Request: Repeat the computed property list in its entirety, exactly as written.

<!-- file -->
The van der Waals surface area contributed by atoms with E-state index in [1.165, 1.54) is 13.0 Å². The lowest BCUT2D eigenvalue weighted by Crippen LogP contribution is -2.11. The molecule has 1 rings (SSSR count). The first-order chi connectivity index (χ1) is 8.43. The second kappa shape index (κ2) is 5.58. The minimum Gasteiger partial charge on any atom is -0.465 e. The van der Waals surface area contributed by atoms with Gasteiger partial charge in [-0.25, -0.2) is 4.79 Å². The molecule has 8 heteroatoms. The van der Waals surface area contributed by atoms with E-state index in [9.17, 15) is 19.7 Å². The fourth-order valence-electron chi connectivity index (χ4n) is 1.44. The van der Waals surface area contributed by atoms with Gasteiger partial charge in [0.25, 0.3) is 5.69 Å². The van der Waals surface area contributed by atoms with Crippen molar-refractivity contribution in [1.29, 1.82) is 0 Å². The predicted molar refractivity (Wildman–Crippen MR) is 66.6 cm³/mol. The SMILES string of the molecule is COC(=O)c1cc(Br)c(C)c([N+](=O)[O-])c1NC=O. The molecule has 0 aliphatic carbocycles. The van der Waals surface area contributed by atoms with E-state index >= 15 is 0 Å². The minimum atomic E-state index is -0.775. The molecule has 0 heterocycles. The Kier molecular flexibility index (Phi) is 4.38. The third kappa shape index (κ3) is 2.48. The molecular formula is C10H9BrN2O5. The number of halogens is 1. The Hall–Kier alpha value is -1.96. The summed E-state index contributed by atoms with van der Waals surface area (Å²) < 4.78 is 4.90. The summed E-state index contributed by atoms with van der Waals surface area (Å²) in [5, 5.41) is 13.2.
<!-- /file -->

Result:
The van der Waals surface area contributed by atoms with E-state index in [1.165, 1.54) is 13.0 Å². The lowest BCUT2D eigenvalue weighted by Crippen LogP contribution is -2.11. The molecule has 1 rings (SSSR count). The first-order chi connectivity index (χ1) is 8.43. The second kappa shape index (κ2) is 5.58. The minimum Gasteiger partial charge on any atom is -0.465 e. The van der Waals surface area contributed by atoms with Gasteiger partial charge in [-0.25, -0.2) is 4.79 Å². The molecule has 8 heteroatoms. The van der Waals surface area contributed by atoms with E-state index in [9.17, 15) is 19.7 Å². The fourth-order valence-electron chi connectivity index (χ4n) is 1.44. The van der Waals surface area contributed by atoms with Gasteiger partial charge in [0.25, 0.3) is 5.69 Å². The van der Waals surface area contributed by atoms with Crippen molar-refractivity contribution in [1.29, 1.82) is 0 Å². The predicted molar refractivity (Wildman–Crippen MR) is 66.6 cm³/mol. The SMILES string of the molecule is COC(=O)c1cc(Br)c(C)c([N+](=O)[O-])c1NC=O. The molecule has 0 aliphatic carbocycles. The van der Waals surface area contributed by atoms with E-state index >= 15 is 0 Å². The minimum atomic E-state index is -0.775. The molecule has 0 heterocycles. The Kier molecular flexibility index (Phi) is 4.38. The third kappa shape index (κ3) is 2.48. The molecular formula is C10H9BrN2O5. The number of halogens is 1. The Hall–Kier alpha value is -1.96. The summed E-state index contributed by atoms with van der Waals surface area (Å²) < 4.78 is 4.90. The summed E-state index contributed by atoms with van der Waals surface area (Å²) in [5, 5.41) is 13.2.